As Hero, Erich Bergen, a former star of tours of "Jersey Boys," is quite likeable, and sings beautifully. He also looks pretty good--too good, actually, to be entirely believable as a geek who lives with his dad, has no dates and no real friends. He does look like a hero, believe me, but too much so, especially in the show's early moments. And if he's really as depressed over his mother's death 12 years earlier as the script indicates, someone should have sent him to a psychiatrist years ago. Certainly Jane (the delightful if disappointing Heidi Kettenring--was she just in poor voice on opening night?) should suggest the same as the show progresses. But all ends well--not before several obstacles get in the way of true love. (I was worried that the stakes weren't high enough, but they do grow.)
The secondary love couple in this somewhat traditional musical comedy, Hero's cousin, Kirk, and Jane's co-worker, Susan, are actually more interesting as people than are Hero and Jane, and that's a problem (see what happens in the show's coda if you don't agree with me). And the actors portraying them, Alex Goodrich and Dara Cameron, are hilarious, detailed, quirky and wonderful, only adding to the confusion of diverting us from the focus of the show's plot and theme.
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Paul W. Thompson, a contributor to BroadwayWorld.com since 2007, is a Chicago-based singer, actor, musical director, pianist, vocal coach, composer and commentator. His career as a performer, teacher and writer is centered at Paul W. Thompson Music, located in Chicagoâ€™s historic Fine Arts Building, where he teaches the great songs of Broadway to the next generation of musical theater performers. A native of Nashville, Tennessee, Paul was raised in a family of professional musicians and teachers, steeped in classical, gospel, country, pop, sacred and show music. Dubbed a â€śthin, winsome ladâ€ť at the age of 13 by a critic for the Nashville Banner, he earned two degrees in musical theater (a B.F.A. with Honors from Baylor University and an M.M. from the University of Miami, Florida), plus an M.B.A. with Distinction from DePaul University. Paulâ€™s memberships include Actorsâ€™ Equity Association, the American Guild of Musical Artists, the National Academy of Recording Arts and Sciences (proud voter for the Grammy Awards!), the National Association of Teachers of Singing and New Yorkâ€™s Drama League.|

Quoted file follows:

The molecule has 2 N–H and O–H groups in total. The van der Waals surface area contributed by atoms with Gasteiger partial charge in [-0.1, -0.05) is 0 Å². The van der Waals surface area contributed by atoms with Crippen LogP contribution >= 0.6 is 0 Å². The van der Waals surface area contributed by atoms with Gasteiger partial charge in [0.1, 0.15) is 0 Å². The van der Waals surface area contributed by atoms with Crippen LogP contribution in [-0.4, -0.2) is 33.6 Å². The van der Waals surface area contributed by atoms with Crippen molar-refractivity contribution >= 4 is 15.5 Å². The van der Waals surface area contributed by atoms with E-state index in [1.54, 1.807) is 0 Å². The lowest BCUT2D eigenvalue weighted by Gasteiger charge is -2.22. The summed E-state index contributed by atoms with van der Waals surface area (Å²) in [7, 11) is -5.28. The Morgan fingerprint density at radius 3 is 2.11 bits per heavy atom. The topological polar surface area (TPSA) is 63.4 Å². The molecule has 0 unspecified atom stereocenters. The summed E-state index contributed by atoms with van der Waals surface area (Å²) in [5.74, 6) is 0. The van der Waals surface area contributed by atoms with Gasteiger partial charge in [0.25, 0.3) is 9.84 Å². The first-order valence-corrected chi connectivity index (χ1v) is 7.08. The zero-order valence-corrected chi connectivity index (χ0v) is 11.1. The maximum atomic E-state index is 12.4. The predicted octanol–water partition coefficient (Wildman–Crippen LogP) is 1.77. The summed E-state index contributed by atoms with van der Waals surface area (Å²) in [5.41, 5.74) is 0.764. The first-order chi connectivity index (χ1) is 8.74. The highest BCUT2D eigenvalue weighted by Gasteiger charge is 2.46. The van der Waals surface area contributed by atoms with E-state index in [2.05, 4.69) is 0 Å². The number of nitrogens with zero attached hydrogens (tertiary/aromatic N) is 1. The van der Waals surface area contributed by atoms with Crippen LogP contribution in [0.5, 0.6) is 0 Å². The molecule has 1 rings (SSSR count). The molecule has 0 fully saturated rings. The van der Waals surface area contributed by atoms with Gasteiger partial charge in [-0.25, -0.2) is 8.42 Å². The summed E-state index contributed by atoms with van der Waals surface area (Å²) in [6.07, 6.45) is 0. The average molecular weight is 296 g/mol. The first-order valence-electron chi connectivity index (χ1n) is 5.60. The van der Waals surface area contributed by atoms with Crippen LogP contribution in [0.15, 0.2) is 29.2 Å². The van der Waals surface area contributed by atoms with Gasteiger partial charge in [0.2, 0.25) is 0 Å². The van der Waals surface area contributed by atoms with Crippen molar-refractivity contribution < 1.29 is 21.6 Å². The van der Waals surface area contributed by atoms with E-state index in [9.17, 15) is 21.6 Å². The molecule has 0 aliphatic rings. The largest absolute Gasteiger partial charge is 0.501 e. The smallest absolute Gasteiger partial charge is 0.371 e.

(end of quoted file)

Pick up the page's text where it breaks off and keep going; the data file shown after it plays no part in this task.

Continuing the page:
Moving easily between the worlds of classical music, religious music, classic pop and musical theater, Paul has appeared onstage or in the orchestra pit in concerts, musicals, operettas and operas in 30 states and in Europe, in a career spanning more than 35 years. His Chicagoland stage credits include â€śForever Plaidâ€ť at the Royal George Theater and twenty mainstage productions at Light Opera Works. Paul joined the Chicago Symphony Chorus in 1995 (he was Tenor I Section Leader for four years and sings on two Grammy-winning recordings), and is one of Chicagoâ€™s foremost liturgical singers, marking 20 years as a member of the choir at St. James Cathedral (Episcopal) in 2011.He has composed and arranged a number of anthems, hymns and songs for worship and concert use, and collaborates on the creation of new works of musical theater. Paul can be found on Monday nights watching showtune videos at the world-famous Sidetrack nightclub, the inspiration for his weekly column, â€śThe Showtune Mosh Pit.â€ť His proudest achievement is that he has seen the original Broadway production of every Tony Award-winning Best Musical since â€śCats.â€ť No, really. Since â€śCats!â€ť